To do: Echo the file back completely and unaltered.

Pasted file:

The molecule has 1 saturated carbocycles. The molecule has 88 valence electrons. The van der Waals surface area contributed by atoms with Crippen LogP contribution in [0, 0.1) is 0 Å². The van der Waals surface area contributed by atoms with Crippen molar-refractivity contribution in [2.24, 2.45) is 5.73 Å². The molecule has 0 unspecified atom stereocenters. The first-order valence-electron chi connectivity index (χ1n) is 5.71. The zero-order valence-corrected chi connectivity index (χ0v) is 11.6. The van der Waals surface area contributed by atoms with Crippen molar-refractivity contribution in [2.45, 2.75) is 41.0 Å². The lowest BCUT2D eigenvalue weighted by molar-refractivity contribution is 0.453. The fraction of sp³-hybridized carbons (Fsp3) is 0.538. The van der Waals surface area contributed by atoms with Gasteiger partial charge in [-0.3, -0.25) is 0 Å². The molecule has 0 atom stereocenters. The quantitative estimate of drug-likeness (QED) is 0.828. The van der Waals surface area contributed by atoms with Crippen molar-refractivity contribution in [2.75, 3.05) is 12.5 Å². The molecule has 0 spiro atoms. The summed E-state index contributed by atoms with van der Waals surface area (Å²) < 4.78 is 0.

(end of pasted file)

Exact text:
The molecule has 1 saturated carbocycles. The molecule has 88 valence electrons. The van der Waals surface area contributed by atoms with Crippen LogP contribution in [0, 0.1) is 0 Å². The van der Waals surface area contributed by atoms with Crippen molar-refractivity contribution in [2.24, 2.45) is 5.73 Å². The molecule has 0 unspecified atom stereocenters. The first-order valence-electron chi connectivity index (χ1n) is 5.71. The zero-order valence-corrected chi connectivity index (χ0v) is 11.6. The van der Waals surface area contributed by atoms with Crippen molar-refractivity contribution in [2.45, 2.75) is 41.0 Å². The lowest BCUT2D eigenvalue weighted by molar-refractivity contribution is 0.453. The fraction of sp³-hybridized carbons (Fsp3) is 0.538. The van der Waals surface area contributed by atoms with Gasteiger partial charge in [-0.3, -0.25) is 0 Å². The molecule has 0 atom stereocenters. The quantitative estimate of drug-likeness (QED) is 0.828. The van der Waals surface area contributed by atoms with Crippen molar-refractivity contribution in [2.75, 3.05) is 12.5 Å². The molecule has 0 spiro atoms. The summed E-state index contributed by atoms with van der Waals surface area (Å²) < 4.78 is 0.